The DSM serves many interests and performs many tasks. It provides a common language of mental disorders for clinicians, standardized categories for researchers, diagnostic codes for insurance companies, and valid diagnoses of mental illness for legal and juridical purposes. Task Forces of DSMs, past and present, have treated these tasks as complimentary, but their diversity belies the inherent tensions in the complex negotiation of these interests.
There is no tension more challenging than that between psychiatric clinicians and researchers. The introductions to each edition of the DSM state that the “highest priority” of the manual is “to provide a helpful guide to clinical practice,” (, p. xxiii). Yet, the manual is produced by psychiatric researchers, who are attuned to different goals (e.g. reliability, standardization, robust research designs, and statistical analyses) than the average clinician. Indeed clinicians are often portrayed as obstacles to these goals as evident in the discussion around DSM-5. Framed as an issue of “clinical utility”, this discussion focuses on the mundane, practical limitations to reforming the clinical practice - the extra paperwork, the pressing lack of time, the need for computer access, and the unmanageability of 38-point personality scales. Clinicians, according to this view, need to be accommodated by the Task Force, which is charged with the impossible task of achieving a paradigm shift with as little disruption as possible.
While these technical problems are real, the Task Force reads them incorrectly. Misconstrued as a technical problem, the tension between researchers and clinicians in psychiatry has deep roots that no clever construction of new dimensional scales can solve. Rather than the specific exigencies of clinical practice, the salient issue is epistemological in nature. Quite simply, the divergent roles that clinicians and researchers serve in the profession lead to different orientations toward knowledge and competing models of what constitutes useful psychiatric knowledge. It is these differences that underwrite the debates over clinical utility.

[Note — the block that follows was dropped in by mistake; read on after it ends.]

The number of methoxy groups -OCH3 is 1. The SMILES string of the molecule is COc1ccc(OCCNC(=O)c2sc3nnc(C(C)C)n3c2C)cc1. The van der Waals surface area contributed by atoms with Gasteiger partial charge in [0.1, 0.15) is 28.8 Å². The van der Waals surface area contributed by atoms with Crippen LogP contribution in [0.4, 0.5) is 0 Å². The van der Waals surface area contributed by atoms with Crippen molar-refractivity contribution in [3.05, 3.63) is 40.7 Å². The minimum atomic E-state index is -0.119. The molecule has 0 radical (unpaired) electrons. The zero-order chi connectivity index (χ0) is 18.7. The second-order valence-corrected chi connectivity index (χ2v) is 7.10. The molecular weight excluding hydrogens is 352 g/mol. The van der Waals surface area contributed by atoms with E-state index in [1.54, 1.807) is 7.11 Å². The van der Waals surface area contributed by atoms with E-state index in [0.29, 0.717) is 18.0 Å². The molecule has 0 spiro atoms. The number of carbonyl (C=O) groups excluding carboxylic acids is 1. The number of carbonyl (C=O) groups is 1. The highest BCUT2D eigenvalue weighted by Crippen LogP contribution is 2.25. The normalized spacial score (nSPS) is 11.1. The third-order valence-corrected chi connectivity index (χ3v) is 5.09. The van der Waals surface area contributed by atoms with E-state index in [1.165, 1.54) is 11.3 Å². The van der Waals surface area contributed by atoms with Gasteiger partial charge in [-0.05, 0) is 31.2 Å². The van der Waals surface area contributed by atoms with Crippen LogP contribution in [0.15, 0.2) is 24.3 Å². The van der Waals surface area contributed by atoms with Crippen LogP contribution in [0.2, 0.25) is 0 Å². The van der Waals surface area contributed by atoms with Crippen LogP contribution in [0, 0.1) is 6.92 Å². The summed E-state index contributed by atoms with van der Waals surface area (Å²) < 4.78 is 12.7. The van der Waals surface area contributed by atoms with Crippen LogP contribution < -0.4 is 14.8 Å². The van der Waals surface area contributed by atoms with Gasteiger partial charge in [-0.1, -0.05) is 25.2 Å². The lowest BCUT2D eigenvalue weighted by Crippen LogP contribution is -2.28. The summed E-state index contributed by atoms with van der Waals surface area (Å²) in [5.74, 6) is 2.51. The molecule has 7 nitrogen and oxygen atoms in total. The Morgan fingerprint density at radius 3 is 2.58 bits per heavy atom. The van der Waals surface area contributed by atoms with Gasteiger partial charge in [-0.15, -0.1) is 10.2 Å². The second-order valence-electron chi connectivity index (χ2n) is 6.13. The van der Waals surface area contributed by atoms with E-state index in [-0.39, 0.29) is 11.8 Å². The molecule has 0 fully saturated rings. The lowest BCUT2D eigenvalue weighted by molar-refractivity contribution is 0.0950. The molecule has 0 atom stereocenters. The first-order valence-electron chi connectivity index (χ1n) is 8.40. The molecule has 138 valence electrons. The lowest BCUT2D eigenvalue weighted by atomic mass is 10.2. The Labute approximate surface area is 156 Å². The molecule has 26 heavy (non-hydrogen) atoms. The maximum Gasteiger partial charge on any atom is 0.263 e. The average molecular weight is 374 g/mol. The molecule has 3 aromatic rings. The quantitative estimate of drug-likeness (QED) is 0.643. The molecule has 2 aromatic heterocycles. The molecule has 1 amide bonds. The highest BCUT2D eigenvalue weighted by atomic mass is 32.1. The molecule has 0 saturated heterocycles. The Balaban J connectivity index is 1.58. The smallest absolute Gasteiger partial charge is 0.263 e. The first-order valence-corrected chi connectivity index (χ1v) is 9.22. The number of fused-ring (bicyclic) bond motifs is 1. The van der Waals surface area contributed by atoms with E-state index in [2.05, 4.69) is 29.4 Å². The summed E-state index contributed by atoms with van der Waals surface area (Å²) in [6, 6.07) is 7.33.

The epistemological tensions between researchers and clinicians reflect a classic distinction, noted by Aristotle, between episteme and phronesis. Episteme is what we now understand as scientific reasoning; its goal is to illuminate universal and general rules, to uncover timeless Truth. This is how psychiatric researchers understand the purpose of psychiatric knowledge. Since DSM-III, each edition of the DSM – including and especially DSM-5 - has aimed for the standardization of psychiatric knowledge. The continual push for more reliability in diagnosis is animated by a concurrent desire to reign in idiosyncratic, subjective interpretations of clinicians, so that researchers can accumulate objective data and achieve generalizable knowledge on mental disorders. Or in the words of DSM-III (, p. 7), researchers promote a standardized classification system “with the lowest order of inference necessary”.
Clinicians, on the other, understand relevant psychiatric knowledge differently, adopting a more practical posture toward knowing. Practical wisdom, or what Aristotle calls phronesis, addresses particular cases and specific quandaries, employing, not maxims or rules, but a network of considerations to be tested by trial and error. It operates in the realm of the concrete, the temporal and the presumptive. The goal is not universal knowledge for its own sake, but practical intervention through case-based reasoning. In the phronesis of psychiatric practice, clinicians are not interested in identifying a universal truth but a particular one – what will work for a specific patient.